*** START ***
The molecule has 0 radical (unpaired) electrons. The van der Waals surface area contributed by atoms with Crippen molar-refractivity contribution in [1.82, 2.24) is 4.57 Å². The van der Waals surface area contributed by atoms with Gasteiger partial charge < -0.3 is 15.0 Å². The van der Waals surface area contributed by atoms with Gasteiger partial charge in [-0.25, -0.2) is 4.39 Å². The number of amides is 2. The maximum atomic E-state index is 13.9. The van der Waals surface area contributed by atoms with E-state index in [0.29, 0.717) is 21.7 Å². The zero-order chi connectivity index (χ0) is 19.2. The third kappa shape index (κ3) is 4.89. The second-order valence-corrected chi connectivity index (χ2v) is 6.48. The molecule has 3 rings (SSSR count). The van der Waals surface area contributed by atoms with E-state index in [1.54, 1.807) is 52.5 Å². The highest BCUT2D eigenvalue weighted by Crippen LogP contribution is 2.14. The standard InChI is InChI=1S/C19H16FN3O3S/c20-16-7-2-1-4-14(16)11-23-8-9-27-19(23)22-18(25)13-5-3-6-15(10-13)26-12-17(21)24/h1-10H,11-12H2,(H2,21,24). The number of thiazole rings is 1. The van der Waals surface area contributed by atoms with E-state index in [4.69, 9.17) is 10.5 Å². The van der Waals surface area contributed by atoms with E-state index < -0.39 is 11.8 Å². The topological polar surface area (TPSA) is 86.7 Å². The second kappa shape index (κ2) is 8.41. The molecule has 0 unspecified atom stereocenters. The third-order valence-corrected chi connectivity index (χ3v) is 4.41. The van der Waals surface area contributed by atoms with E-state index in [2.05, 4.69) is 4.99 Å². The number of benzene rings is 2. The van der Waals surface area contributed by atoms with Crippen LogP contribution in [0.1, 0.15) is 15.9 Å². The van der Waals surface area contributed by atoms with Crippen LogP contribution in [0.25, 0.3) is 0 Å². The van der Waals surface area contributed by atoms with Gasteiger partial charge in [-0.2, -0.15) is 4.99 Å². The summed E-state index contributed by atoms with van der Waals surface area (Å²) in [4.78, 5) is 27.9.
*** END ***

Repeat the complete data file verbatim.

The molecule has 0 radical (unpaired) electrons. The van der Waals surface area contributed by atoms with Crippen molar-refractivity contribution in [1.82, 2.24) is 4.57 Å². The van der Waals surface area contributed by atoms with Gasteiger partial charge < -0.3 is 15.0 Å². The van der Waals surface area contributed by atoms with Gasteiger partial charge in [-0.25, -0.2) is 4.39 Å². The number of amides is 2. The maximum atomic E-state index is 13.9. The van der Waals surface area contributed by atoms with E-state index in [0.29, 0.717) is 21.7 Å². The zero-order chi connectivity index (χ0) is 19.2. The third kappa shape index (κ3) is 4.89. The second-order valence-corrected chi connectivity index (χ2v) is 6.48. The molecule has 3 rings (SSSR count). The van der Waals surface area contributed by atoms with E-state index in [1.54, 1.807) is 52.5 Å². The highest BCUT2D eigenvalue weighted by Crippen LogP contribution is 2.14. The standard InChI is InChI=1S/C19H16FN3O3S/c20-16-7-2-1-4-14(16)11-23-8-9-27-19(23)22-18(25)13-5-3-6-15(10-13)26-12-17(21)24/h1-10H,11-12H2,(H2,21,24). The number of thiazole rings is 1. The van der Waals surface area contributed by atoms with E-state index in [4.69, 9.17) is 10.5 Å². The van der Waals surface area contributed by atoms with E-state index < -0.39 is 11.8 Å². The topological polar surface area (TPSA) is 86.7 Å². The second kappa shape index (κ2) is 8.41. The molecule has 0 unspecified atom stereocenters. The third-order valence-corrected chi connectivity index (χ3v) is 4.41. The van der Waals surface area contributed by atoms with E-state index in [2.05, 4.69) is 4.99 Å². The number of benzene rings is 2. The van der Waals surface area contributed by atoms with Crippen LogP contribution in [0.1, 0.15) is 15.9 Å². The van der Waals surface area contributed by atoms with Crippen LogP contribution in [0.25, 0.3) is 0 Å². The van der Waals surface area contributed by atoms with Gasteiger partial charge in [-0.2, -0.15) is 4.99 Å². The summed E-state index contributed by atoms with van der Waals surface area (Å²) in [4.78, 5) is 27.9.